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Standing Ovation

A Blindfolded LeVar Burton Delivered on ‘Star Trek: The Next Generation’

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A Blindfolded LeVar Burton Delivered on ‘Star Trek: The Next Generation’
Photo Source: Robert Wilson

When “Star Trek: The Next Generation” premiered in 1987, LeVar Burton was its best-known cast member. He was Kunta Kinte from “Roots” and that guy from “Reading Rainbow,” while his cast mates were seven unknowns and one obscure British stage actor. But instead of being hired as the captain or even the first officer, Burton landed the role of blind tech geek Geordi La Forge.

A sightless officer on a starship could have been interesting in obvious ways. But in “Star Trek” creator Gene Roddenberry’s 24th century, blindness came with a VISOR, a device that granted the wearer the horrifying gift of “Predator”-style quasi-vision. It also forced Burton to act—on television, in front of people—with what looked like a lady’s hairband covering his eyes. The prop was held to the actor’s head by screws at his temples. It gave him daily headaches and obstructed his ability to see to the point that he spent much of his time on set tripping over cables and bumping into things.

Science fiction television has matured to yield shows such as “Battlestar Galactica” and “Orphan Black.” When compared to those series, there are moments when “TNG,” which ended 20 years ago, can feel like an awkward relic. But it also can be more thoughtful than its genre successors. The plot is often propelled by debate rather than action, which provides actors opportunities to deliver nuanced work.

Burton does nuance better than anyone on “TNG”—excepting Patrick Stewart, who, as Captain Jean-Luc Picard, was served red meat weekly by the writers. La Forge could go episodes at a time without saying something that didn’t involve particle waves or tachyon pulses or some other fake science thing. But when given an opening, Burton could create a sophisticated performance even out of unsophisticated writing.

When asked in an interview with the website io9 if there was anything about La Forge he wished the series had explored but didn’t, Burton responded, “His sexuality.” Consider this when watching Season 5’s “I, Borg,” in which Picard orders that a captured Borg—cyborg aliens bent on assimilating humanity—be programmed with a species-annihilating virus. Given that said work involves a lot of meaningless technobabble and walking back and forth between computer panels, the task falls to La Forge.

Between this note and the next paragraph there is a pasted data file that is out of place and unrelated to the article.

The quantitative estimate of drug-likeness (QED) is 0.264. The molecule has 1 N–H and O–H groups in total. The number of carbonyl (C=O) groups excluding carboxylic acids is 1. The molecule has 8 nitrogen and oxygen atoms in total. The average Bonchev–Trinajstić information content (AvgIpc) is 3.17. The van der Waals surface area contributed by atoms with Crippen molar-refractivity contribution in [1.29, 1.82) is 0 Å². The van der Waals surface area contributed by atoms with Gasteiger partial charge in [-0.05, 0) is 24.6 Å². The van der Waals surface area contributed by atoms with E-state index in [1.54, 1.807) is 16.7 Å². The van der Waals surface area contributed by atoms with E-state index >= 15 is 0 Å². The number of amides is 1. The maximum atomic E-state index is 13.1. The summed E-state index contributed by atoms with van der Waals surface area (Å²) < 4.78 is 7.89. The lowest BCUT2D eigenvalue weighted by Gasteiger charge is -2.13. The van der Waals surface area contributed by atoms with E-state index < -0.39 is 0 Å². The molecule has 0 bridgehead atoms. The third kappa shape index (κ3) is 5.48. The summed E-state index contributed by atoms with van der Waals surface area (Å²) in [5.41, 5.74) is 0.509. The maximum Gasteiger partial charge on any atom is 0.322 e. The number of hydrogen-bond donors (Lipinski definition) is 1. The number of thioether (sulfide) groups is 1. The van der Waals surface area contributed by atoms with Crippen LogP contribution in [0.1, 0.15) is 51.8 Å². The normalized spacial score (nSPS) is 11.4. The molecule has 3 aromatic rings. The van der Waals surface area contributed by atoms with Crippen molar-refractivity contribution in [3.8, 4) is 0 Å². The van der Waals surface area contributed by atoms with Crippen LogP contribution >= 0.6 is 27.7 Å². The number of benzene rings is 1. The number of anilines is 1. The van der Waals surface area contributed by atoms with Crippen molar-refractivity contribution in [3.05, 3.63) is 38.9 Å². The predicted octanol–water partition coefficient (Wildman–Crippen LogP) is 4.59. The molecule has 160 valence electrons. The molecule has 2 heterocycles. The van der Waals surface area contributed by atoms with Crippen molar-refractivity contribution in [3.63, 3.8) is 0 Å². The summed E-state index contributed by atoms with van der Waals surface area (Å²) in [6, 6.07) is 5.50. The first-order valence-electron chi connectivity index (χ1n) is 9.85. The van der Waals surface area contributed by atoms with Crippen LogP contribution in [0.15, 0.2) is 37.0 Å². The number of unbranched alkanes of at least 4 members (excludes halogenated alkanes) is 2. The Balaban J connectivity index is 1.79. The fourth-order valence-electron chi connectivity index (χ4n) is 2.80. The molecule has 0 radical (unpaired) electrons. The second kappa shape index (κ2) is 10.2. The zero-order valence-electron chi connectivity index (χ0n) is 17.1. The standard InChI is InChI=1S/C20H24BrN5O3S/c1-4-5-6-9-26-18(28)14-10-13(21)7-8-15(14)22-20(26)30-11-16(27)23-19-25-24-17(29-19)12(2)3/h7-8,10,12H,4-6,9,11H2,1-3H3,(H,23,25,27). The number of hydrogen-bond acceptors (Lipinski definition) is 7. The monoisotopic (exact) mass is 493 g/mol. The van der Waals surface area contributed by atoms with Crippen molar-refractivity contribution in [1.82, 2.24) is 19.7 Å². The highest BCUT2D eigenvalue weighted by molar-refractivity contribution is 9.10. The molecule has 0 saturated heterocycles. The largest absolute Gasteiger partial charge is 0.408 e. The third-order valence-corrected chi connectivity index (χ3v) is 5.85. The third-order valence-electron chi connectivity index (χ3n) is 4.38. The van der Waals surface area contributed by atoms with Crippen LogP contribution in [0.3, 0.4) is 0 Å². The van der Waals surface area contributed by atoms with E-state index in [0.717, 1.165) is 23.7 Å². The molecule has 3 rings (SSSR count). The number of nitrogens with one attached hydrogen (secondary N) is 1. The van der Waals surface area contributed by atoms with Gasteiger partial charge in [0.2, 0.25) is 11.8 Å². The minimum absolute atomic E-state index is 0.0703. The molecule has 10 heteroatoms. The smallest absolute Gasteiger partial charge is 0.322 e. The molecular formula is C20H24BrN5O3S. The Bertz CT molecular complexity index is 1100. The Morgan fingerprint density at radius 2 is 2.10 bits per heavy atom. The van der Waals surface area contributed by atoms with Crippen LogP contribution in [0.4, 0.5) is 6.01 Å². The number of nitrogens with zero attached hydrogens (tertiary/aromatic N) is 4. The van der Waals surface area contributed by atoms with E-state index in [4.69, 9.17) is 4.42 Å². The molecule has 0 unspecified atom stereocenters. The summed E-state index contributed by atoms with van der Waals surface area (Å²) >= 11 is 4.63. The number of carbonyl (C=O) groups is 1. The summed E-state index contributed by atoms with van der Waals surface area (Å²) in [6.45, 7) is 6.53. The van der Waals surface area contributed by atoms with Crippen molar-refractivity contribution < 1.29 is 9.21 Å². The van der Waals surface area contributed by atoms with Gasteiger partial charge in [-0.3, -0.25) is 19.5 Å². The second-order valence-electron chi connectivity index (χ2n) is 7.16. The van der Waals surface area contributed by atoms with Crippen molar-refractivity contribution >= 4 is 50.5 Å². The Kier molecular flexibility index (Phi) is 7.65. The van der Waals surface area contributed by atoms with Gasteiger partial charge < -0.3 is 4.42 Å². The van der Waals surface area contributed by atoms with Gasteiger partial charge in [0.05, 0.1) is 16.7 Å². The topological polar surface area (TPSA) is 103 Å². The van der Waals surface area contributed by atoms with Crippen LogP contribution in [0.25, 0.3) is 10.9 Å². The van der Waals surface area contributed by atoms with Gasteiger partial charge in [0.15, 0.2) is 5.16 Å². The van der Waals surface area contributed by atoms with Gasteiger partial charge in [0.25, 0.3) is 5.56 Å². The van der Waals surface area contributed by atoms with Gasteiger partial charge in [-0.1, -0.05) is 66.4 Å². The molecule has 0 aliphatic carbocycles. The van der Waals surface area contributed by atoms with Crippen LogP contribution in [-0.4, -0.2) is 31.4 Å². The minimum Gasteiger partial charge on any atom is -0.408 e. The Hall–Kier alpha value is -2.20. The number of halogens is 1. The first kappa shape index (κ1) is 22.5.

The episode’s finest moment comes when the captured Borg realizes that he, cut off from the hive mind of his collective, is experiencing loneliness. He then asks La Forge, “Are you lonely?”

Burton’s next line is some dreck about friendship. (Friendship gets discussed in “TNG” almost as much as sensor arrays or what it means to be Klingon.) But Burton, knowing that the line is crap, takes a moment before speaking it to communicate in silence his true response. First there is surprise. Then there is sadness. La Forge considers the question, and everything in Burton’s face tells us that the answer hurts. This puts the garbage line that follows into a context that makes it work. There are genocidal subroutines to write, after all, so La Forge collects himself, then explains that yes, sometimes people get lonely, but that’s why they have friends. The line becomes a dodge.

Burton performs surgery, infusing the words with logic and depth and years of context. Five seasons in, loneliness had been established as La Forge’s personal burden—like Worf’s immigrant-orphan complex or Riker’s inability to think past his dick. La Forge’s most meaningful friendship is with the emotionless android Data. He spends all of his time down in engineering away from his peers on the bridge. If we add in Burton’s understanding of the character’s sexuality, then we get another layer.

The idea of a tech genius in a utopian future having to remain closeted is, today, implausible. But as Burton told io9, “It was 20th-century men, for the most part, writing a show about 24th-century people.” Whether the limitations were imposed by themselves, by superiors, or by invisible societal pressures, the “TNG” writers were held back. But Burton was able to able to break through to create something awesome.

And he did it blindfolded.

Daniel Holloway is the programming and digital media editor for Broadcasting & Cable and former executive editor of Backstage.

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